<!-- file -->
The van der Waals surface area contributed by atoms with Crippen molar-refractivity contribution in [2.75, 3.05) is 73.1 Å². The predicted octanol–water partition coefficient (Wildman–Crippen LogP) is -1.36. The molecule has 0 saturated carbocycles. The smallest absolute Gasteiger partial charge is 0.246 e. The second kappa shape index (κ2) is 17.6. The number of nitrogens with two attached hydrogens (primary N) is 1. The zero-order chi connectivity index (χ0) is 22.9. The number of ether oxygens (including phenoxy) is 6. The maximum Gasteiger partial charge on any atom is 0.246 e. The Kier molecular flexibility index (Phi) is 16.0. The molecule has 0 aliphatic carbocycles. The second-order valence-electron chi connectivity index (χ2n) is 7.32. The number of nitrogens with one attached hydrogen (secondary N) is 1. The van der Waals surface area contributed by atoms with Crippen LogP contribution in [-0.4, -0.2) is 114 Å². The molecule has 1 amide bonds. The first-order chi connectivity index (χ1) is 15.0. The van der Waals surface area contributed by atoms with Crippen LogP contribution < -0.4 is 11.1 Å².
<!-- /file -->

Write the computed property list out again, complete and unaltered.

The van der Waals surface area contributed by atoms with Crippen molar-refractivity contribution in [2.75, 3.05) is 73.1 Å². The predicted octanol–water partition coefficient (Wildman–Crippen LogP) is -1.36. The molecule has 0 saturated carbocycles. The smallest absolute Gasteiger partial charge is 0.246 e. The second kappa shape index (κ2) is 17.6. The number of nitrogens with two attached hydrogens (primary N) is 1. The zero-order chi connectivity index (χ0) is 22.9. The number of ether oxygens (including phenoxy) is 6. The maximum Gasteiger partial charge on any atom is 0.246 e. The Kier molecular flexibility index (Phi) is 16.0. The molecule has 0 aliphatic carbocycles. The second-order valence-electron chi connectivity index (χ2n) is 7.32. The number of nitrogens with one attached hydrogen (secondary N) is 1. The van der Waals surface area contributed by atoms with Crippen LogP contribution in [-0.4, -0.2) is 114 Å². The molecule has 1 amide bonds. The first-order chi connectivity index (χ1) is 15.0. The van der Waals surface area contributed by atoms with Crippen LogP contribution < -0.4 is 11.1 Å².